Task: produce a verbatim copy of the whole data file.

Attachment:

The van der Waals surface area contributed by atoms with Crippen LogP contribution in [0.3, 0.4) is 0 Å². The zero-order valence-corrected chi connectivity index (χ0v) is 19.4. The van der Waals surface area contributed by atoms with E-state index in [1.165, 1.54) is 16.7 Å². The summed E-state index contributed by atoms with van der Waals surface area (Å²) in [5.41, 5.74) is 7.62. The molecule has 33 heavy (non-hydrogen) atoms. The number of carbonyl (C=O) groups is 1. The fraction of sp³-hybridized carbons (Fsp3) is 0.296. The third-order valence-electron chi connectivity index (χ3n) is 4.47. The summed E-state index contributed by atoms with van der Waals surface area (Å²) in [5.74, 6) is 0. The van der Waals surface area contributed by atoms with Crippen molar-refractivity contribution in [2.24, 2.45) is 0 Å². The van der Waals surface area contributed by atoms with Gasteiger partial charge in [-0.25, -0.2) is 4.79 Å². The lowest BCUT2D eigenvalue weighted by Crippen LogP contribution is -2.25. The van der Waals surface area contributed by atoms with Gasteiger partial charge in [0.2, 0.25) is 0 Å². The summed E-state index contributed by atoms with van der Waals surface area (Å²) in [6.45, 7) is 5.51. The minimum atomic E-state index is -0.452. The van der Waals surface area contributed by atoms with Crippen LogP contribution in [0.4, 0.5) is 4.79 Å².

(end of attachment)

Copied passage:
The van der Waals surface area contributed by atoms with Crippen LogP contribution in [0.3, 0.4) is 0 Å². The zero-order valence-corrected chi connectivity index (χ0v) is 19.4. The van der Waals surface area contributed by atoms with E-state index in [1.165, 1.54) is 16.7 Å². The summed E-state index contributed by atoms with van der Waals surface area (Å²) in [5.41, 5.74) is 7.62. The molecule has 33 heavy (non-hydrogen) atoms. The number of carbonyl (C=O) groups is 1. The fraction of sp³-hybridized carbons (Fsp3) is 0.296. The third-order valence-electron chi connectivity index (χ3n) is 4.47. The summed E-state index contributed by atoms with van der Waals surface area (Å²) in [5.74, 6) is 0. The van der Waals surface area contributed by atoms with Crippen molar-refractivity contribution in [2.24, 2.45) is 0 Å². The van der Waals surface area contributed by atoms with Gasteiger partial charge in [-0.25, -0.2) is 4.79 Å². The lowest BCUT2D eigenvalue weighted by Crippen LogP contribution is -2.25. The van der Waals surface area contributed by atoms with Gasteiger partial charge in [0.2, 0.25) is 0 Å². The summed E-state index contributed by atoms with van der Waals surface area (Å²) in [6.45, 7) is 5.51. The minimum atomic E-state index is -0.452. The van der Waals surface area contributed by atoms with Crippen LogP contribution in [0.4, 0.5) is 4.79 Å².